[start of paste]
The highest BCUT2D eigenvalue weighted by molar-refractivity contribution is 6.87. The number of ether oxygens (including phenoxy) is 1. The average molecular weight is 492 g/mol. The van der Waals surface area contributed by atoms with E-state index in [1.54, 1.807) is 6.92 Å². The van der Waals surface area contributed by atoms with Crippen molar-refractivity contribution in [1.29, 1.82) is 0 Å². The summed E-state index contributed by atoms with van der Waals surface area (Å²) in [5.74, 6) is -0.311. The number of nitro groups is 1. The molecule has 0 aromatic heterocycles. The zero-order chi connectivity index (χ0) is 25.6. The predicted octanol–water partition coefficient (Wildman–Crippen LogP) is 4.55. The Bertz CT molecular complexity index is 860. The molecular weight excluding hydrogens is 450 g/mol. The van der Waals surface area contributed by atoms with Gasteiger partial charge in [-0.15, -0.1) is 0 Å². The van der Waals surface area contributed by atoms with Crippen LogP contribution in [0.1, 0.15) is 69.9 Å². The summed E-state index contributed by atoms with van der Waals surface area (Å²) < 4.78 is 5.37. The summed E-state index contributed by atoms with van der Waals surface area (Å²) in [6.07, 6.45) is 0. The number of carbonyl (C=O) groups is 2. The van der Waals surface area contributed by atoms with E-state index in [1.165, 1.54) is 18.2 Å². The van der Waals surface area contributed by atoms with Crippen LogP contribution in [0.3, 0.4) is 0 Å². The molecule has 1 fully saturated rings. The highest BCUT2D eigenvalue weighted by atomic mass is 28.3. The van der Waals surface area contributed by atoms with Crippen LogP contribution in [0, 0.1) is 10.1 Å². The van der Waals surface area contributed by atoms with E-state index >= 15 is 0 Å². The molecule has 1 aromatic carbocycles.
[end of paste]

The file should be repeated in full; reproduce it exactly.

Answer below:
The highest BCUT2D eigenvalue weighted by molar-refractivity contribution is 6.87. The number of ether oxygens (including phenoxy) is 1. The average molecular weight is 492 g/mol. The van der Waals surface area contributed by atoms with E-state index in [1.54, 1.807) is 6.92 Å². The van der Waals surface area contributed by atoms with Crippen molar-refractivity contribution in [1.29, 1.82) is 0 Å². The summed E-state index contributed by atoms with van der Waals surface area (Å²) in [5.74, 6) is -0.311. The number of nitro groups is 1. The molecule has 0 aromatic heterocycles. The zero-order chi connectivity index (χ0) is 25.6. The predicted octanol–water partition coefficient (Wildman–Crippen LogP) is 4.55. The Bertz CT molecular complexity index is 860. The molecular weight excluding hydrogens is 450 g/mol. The van der Waals surface area contributed by atoms with Gasteiger partial charge in [-0.15, -0.1) is 0 Å². The van der Waals surface area contributed by atoms with Crippen LogP contribution in [0.1, 0.15) is 69.9 Å². The summed E-state index contributed by atoms with van der Waals surface area (Å²) < 4.78 is 5.37. The summed E-state index contributed by atoms with van der Waals surface area (Å²) in [6.07, 6.45) is 0. The number of carbonyl (C=O) groups is 2. The van der Waals surface area contributed by atoms with E-state index in [1.165, 1.54) is 18.2 Å². The van der Waals surface area contributed by atoms with Crippen LogP contribution in [0.3, 0.4) is 0 Å². The molecule has 1 fully saturated rings. The highest BCUT2D eigenvalue weighted by atomic mass is 28.3. The van der Waals surface area contributed by atoms with Crippen LogP contribution in [0, 0.1) is 10.1 Å². The van der Waals surface area contributed by atoms with E-state index >= 15 is 0 Å². The molecule has 1 aromatic carbocycles.